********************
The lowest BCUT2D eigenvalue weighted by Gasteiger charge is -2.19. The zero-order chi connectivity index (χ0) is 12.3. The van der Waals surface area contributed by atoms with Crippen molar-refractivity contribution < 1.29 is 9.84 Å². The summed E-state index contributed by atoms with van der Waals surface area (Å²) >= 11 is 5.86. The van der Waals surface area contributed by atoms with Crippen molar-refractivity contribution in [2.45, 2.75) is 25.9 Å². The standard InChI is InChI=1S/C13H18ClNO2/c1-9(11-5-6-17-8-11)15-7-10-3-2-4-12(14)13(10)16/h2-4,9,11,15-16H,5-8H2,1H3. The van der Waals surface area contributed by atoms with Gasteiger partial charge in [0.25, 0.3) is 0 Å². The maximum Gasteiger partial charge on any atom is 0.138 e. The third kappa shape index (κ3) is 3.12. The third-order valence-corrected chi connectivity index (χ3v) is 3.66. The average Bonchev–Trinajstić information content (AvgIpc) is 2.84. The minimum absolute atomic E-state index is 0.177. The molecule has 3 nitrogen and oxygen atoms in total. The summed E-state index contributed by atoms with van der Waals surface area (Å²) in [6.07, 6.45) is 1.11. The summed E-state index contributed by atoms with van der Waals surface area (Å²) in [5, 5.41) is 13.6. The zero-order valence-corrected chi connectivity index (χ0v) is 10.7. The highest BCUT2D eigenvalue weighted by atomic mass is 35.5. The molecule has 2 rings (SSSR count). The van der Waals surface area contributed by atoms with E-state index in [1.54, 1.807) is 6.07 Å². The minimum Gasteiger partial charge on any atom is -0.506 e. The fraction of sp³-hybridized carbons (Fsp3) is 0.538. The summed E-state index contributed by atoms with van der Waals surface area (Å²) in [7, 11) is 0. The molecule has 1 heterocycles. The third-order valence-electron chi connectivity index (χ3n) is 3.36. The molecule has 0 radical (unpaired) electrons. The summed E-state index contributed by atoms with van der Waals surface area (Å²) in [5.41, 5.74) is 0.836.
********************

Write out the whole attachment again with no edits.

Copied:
The lowest BCUT2D eigenvalue weighted by Gasteiger charge is -2.19. The zero-order chi connectivity index (χ0) is 12.3. The van der Waals surface area contributed by atoms with Crippen molar-refractivity contribution < 1.29 is 9.84 Å². The summed E-state index contributed by atoms with van der Waals surface area (Å²) >= 11 is 5.86. The van der Waals surface area contributed by atoms with Crippen molar-refractivity contribution in [2.45, 2.75) is 25.9 Å². The standard InChI is InChI=1S/C13H18ClNO2/c1-9(11-5-6-17-8-11)15-7-10-3-2-4-12(14)13(10)16/h2-4,9,11,15-16H,5-8H2,1H3. The van der Waals surface area contributed by atoms with Gasteiger partial charge in [0.25, 0.3) is 0 Å². The maximum Gasteiger partial charge on any atom is 0.138 e. The third kappa shape index (κ3) is 3.12. The third-order valence-corrected chi connectivity index (χ3v) is 3.66. The average Bonchev–Trinajstić information content (AvgIpc) is 2.84. The minimum absolute atomic E-state index is 0.177. The molecule has 3 nitrogen and oxygen atoms in total. The summed E-state index contributed by atoms with van der Waals surface area (Å²) in [6.07, 6.45) is 1.11. The summed E-state index contributed by atoms with van der Waals surface area (Å²) in [5, 5.41) is 13.6. The zero-order valence-corrected chi connectivity index (χ0v) is 10.7. The highest BCUT2D eigenvalue weighted by atomic mass is 35.5. The molecule has 2 rings (SSSR count). The van der Waals surface area contributed by atoms with E-state index in [1.54, 1.807) is 6.07 Å². The minimum Gasteiger partial charge on any atom is -0.506 e. The fraction of sp³-hybridized carbons (Fsp3) is 0.538. The summed E-state index contributed by atoms with van der Waals surface area (Å²) in [7, 11) is 0. The molecule has 1 heterocycles. The third-order valence-electron chi connectivity index (χ3n) is 3.36. The molecule has 0 radical (unpaired) electrons. The summed E-state index contributed by atoms with van der Waals surface area (Å²) in [5.41, 5.74) is 0.836.